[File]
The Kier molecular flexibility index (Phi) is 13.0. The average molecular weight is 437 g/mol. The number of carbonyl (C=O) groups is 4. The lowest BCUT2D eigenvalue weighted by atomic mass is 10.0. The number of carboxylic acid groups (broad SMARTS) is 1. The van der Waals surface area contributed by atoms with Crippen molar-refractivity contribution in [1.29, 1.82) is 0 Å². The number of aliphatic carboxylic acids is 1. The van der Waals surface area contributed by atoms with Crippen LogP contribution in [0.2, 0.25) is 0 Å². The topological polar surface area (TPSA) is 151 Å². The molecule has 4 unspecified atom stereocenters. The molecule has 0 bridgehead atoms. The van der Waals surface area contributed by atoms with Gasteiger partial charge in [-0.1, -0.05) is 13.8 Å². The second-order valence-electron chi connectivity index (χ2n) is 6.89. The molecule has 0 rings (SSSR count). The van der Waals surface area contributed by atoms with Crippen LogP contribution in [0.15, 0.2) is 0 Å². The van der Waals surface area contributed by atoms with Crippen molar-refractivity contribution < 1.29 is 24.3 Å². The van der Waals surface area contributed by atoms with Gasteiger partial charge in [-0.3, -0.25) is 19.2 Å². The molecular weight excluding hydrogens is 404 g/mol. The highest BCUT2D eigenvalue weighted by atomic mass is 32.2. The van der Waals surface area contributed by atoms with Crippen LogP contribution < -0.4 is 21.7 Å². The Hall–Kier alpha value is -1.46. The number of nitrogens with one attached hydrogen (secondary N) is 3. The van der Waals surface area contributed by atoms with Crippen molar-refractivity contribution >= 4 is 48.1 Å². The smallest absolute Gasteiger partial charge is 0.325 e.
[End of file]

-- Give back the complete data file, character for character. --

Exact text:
The Kier molecular flexibility index (Phi) is 13.0. The average molecular weight is 437 g/mol. The number of carbonyl (C=O) groups is 4. The lowest BCUT2D eigenvalue weighted by atomic mass is 10.0. The number of carboxylic acid groups (broad SMARTS) is 1. The van der Waals surface area contributed by atoms with Crippen molar-refractivity contribution in [1.29, 1.82) is 0 Å². The number of aliphatic carboxylic acids is 1. The van der Waals surface area contributed by atoms with Crippen LogP contribution in [0.2, 0.25) is 0 Å². The topological polar surface area (TPSA) is 151 Å². The molecule has 4 unspecified atom stereocenters. The molecule has 0 bridgehead atoms. The van der Waals surface area contributed by atoms with Gasteiger partial charge in [-0.1, -0.05) is 13.8 Å². The second-order valence-electron chi connectivity index (χ2n) is 6.89. The molecule has 0 rings (SSSR count). The van der Waals surface area contributed by atoms with Crippen LogP contribution in [0.15, 0.2) is 0 Å². The van der Waals surface area contributed by atoms with Crippen molar-refractivity contribution < 1.29 is 24.3 Å². The van der Waals surface area contributed by atoms with Gasteiger partial charge in [-0.3, -0.25) is 19.2 Å². The molecular weight excluding hydrogens is 404 g/mol. The highest BCUT2D eigenvalue weighted by atomic mass is 32.2. The van der Waals surface area contributed by atoms with Crippen LogP contribution < -0.4 is 21.7 Å². The Hall–Kier alpha value is -1.46. The number of nitrogens with one attached hydrogen (secondary N) is 3. The van der Waals surface area contributed by atoms with Crippen molar-refractivity contribution >= 4 is 48.1 Å². The smallest absolute Gasteiger partial charge is 0.325 e.